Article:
The Scottish Government aims to rapidly increase Scotland's scope for generating Marine Renewable Energy ( MRE). This aim will require the development and installation of novel engineered structures in a number of coastal locations around Scotland. It is not yet possible to predict, with certainty, the specifications of the devices that will be deployed. However, there is a need, and in some cases, a legal imperative, to consider the effects these developments may have on migratory fishes. As such, identification of the natal origin of fish and knowledge of the migration routes of specific stocks will be of great benefit.
Together with the installation of MRE devices, there are a number of interceptory fisheries operating along migratory routes of fish as they return through coastal waters to spawn, generally in their home river. Such fisheries have the potential to differentially impact salmon from a number of different populations, rivers or stocks ( defined as "an exploited or managed unit": Royce, 1984), as differences in marine migratory patterns of stocks from different parts of the species' range are known to occur, though the full extent of differences among stocks remains to be resolved ( Webb et al., 2007; Thorstad et al., 2011). Determination of the exploitation rates within such fisheries of fish from different rivers will again greatly aid management, such that specific stocks, which may be at or beyond their conservation limits, or which have specific legal protection ( e.g. from Special Areas of Conservation), can be identified. Management of the fishery, taking into account the exploitation rates of the different stocks, could then be undertaken.
The ability to assign fish to natal origin depends on the degree of genetic differences between different stocks within and between regions and rivers and on the resolving power of the genetic baseline utilised. Genetic differences between assignment units can be resolved using a number of different genetic markers. Typically, microsatellite markers have been used for this purpose ( e.g. see Griffiths et al., 2010 and references within). A microsatellite baseline, produced as part of the EU funded SALSEA-Merge project, is now available for the entire (non-Baltic) range of Atlantic salmon in the Eastern Atlantic ( Gilbey et al., In Prep.). This baseline has allowed assignments to be made of fish to regions within this range and, in some cases, to individual rivers. However, the resolving power of this baseline when assigning fish to individual rivers within Scotland has been found to be weak ( Gilbey et al., 2012). A recent mixed stock fishery analysis examined the baseline in relation to its ability to robustly assign fish to individual rivers within Scotland and found that, although the microsatellite baseline could be used to identify Scottish and English fish, it could not be used to reliably identify and assign fish to individual Scottish rivers ( Gilbey et al., 2012).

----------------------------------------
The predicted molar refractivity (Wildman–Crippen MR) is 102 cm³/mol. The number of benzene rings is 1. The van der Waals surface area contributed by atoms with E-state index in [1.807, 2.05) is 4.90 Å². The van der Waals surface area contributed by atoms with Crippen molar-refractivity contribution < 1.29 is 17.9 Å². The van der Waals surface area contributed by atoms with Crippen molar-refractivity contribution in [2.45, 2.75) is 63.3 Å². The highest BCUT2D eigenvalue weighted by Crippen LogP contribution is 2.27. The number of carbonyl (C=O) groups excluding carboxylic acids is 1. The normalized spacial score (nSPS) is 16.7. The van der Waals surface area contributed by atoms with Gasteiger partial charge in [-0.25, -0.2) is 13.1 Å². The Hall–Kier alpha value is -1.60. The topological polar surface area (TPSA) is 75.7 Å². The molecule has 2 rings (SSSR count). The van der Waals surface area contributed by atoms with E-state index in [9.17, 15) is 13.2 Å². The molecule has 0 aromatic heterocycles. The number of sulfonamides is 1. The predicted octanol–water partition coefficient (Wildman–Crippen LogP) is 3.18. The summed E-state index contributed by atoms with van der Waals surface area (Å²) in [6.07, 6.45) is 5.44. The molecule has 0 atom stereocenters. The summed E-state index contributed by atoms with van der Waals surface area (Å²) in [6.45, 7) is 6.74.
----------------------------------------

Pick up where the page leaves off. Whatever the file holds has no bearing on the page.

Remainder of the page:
A second genetic baseline is currently being developed within Scotland. This baseline uses Single Nucleotide Polymorphism ( SNP) markers to define the genetic characters of the various stocks. SNP markers are very numerous and relatively cheap to screen, meaning a large number can be utilised, potentially resulting in a significant improvement in assignment power ( Hess et al., 2011).
The aims of the current report are to determine the levels of resolution that might be achieved in assigning fish to rivers within Scotland using SNP markers.
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